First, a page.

Modern Agricultural Practices Enhancing Self-Reliance
“I fled my homeland empty-handed, uncertain of my children’s future. I never thought vegetable farming would allow me to start a business and provide for my family,” Anna Ogud tells us when we visit her home at the Gorom refugee settlement South Sudan.
Anna left her native country Ethiopia in 2002, where she worked as a traditional birth attendant in her village in Gambella. Anna and her four children fled conflict and walked for 3 days before reaching Pochalla County (Boma State, South Sudan) and being transported to the Gorom Refugee Settlement situated approximately 25 kilometers from the capital city, Juba.
The 55-year-old widow is one of 200 refugee farmers who benefited from a training on modern agricultural practices conducted by Action Africa Help International (AAH-I). The project is implemented with funding support from UNHCR. Project participants also receive agricultural inputs in this livelihoods project.
“The training we received from AAH-I on good agricultural practices was very beneficial. I learnt how to properly handle and dry my kale, okra and nyete (Black-eyed peas leaves) and transport it to the market to reduce post-harvest losses. I also learnt about spacing and weed management and increased my farm’s productivity. I earned USD $150 from my last 3-month harvest of the kale, okra and nyete (Black-eyed peas leaves) which I sold within the settlement. This amount is enough to provide for the basic needs of my family”.
“I am able to save some money from the sale of vegetables, which I use to buy stock for my new second business – a grocery shop. I often go to Konyo Konyo market in Juba to source for stock for the shop. Three of my children are studying in Uganda with support from UNHCR. The money I get from the shop and the vegetables complements the school fees from UNHCR. I can proudly say that the financial challenges and food insecurity we suffered are now behind us.”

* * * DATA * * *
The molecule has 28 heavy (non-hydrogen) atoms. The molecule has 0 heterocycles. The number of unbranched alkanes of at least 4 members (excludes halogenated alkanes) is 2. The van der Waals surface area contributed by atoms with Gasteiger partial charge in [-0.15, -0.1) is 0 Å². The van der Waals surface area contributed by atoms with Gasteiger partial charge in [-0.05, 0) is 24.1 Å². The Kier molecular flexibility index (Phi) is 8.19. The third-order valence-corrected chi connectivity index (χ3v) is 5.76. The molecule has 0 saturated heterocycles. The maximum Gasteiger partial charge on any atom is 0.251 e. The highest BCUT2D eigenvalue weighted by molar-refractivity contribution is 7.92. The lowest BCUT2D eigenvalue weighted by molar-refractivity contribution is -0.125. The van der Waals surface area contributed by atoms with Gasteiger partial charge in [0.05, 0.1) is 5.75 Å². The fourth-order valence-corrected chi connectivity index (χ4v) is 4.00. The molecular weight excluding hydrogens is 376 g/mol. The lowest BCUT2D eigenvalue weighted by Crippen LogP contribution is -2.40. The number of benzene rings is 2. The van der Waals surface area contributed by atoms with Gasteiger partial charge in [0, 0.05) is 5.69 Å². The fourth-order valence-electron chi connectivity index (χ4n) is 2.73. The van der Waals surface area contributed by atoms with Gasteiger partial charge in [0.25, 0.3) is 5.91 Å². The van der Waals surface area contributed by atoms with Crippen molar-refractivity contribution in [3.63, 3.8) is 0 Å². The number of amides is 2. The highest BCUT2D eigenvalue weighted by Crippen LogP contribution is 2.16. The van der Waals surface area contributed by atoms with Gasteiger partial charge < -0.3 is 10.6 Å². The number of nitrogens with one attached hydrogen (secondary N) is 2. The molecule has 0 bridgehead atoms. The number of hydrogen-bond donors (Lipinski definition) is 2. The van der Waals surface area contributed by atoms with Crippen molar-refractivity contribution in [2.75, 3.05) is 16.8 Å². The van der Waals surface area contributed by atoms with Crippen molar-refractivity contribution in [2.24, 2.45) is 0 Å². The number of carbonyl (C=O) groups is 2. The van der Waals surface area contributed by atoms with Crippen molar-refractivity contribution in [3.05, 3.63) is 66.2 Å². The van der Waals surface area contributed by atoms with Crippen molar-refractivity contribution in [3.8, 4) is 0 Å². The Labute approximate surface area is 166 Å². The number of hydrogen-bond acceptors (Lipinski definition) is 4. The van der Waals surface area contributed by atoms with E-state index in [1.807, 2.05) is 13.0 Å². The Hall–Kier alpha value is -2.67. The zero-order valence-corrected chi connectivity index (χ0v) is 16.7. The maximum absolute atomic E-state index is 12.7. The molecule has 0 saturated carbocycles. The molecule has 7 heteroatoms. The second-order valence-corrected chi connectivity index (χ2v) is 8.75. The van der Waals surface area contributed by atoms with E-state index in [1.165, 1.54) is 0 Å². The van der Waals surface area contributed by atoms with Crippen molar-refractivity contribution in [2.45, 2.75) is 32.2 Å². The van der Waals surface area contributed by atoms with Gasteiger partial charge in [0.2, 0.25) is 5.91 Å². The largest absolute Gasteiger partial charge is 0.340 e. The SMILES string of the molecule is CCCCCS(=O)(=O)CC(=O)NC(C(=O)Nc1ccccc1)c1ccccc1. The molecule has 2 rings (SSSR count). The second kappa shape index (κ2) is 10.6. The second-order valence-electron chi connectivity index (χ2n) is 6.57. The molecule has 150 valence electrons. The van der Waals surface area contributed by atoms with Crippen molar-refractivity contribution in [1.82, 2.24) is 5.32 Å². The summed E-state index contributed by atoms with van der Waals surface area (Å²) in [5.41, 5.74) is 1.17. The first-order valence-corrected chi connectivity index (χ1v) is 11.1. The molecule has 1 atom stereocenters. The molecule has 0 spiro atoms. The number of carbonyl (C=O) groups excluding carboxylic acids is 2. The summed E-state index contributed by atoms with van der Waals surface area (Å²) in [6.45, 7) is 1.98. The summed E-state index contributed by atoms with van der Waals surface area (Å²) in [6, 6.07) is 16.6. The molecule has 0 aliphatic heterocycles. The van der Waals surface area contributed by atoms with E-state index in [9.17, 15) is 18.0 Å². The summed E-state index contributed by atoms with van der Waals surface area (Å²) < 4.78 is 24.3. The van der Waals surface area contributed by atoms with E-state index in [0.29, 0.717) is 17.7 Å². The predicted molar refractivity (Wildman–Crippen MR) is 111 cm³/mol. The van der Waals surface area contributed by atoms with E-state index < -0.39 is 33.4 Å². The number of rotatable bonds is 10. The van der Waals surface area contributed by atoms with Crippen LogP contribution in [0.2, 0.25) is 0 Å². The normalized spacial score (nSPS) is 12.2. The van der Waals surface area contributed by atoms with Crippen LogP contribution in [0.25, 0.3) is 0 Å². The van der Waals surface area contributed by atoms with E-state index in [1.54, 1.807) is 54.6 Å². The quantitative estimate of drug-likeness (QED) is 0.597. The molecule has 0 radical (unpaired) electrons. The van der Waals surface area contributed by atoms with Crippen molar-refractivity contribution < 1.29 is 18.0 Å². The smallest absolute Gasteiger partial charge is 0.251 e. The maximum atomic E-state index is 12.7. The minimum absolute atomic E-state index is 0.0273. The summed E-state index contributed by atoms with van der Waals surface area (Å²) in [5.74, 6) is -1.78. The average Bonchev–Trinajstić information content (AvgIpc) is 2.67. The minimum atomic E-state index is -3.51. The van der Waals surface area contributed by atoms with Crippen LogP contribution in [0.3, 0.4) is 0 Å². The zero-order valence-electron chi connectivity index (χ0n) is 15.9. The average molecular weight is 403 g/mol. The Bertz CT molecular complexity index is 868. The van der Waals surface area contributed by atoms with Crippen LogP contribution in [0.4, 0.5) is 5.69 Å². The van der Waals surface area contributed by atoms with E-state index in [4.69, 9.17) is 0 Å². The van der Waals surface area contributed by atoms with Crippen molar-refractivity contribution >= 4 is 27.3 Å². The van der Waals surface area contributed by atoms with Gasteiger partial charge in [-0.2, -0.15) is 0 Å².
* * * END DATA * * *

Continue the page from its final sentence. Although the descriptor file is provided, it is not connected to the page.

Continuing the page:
AAH-I South Sudan is implementing a livelihoods project that focuses on the improvement of the livelihoods and self-reliance of refugees at the Gorom refugee settlement. The refugees received maize, sorghum, groundnut and cow-pea seeds and farming tools in February 2018. AAH-I South Sudan will continue to support them throughout the post-harvest season that takes place between the months of October and November.
According to data from UNHCR, there were at least 295,000 refugees in South Sudan as at April 2018. AAH-I is working in 8 out of the original 10 States of the country, running projects in primary health care services, education, water, hygiene & sanitation, capacity building programmes for peace and reintegration as well as food and income security in an aim to empower refugees like Anna, returnees and host communities.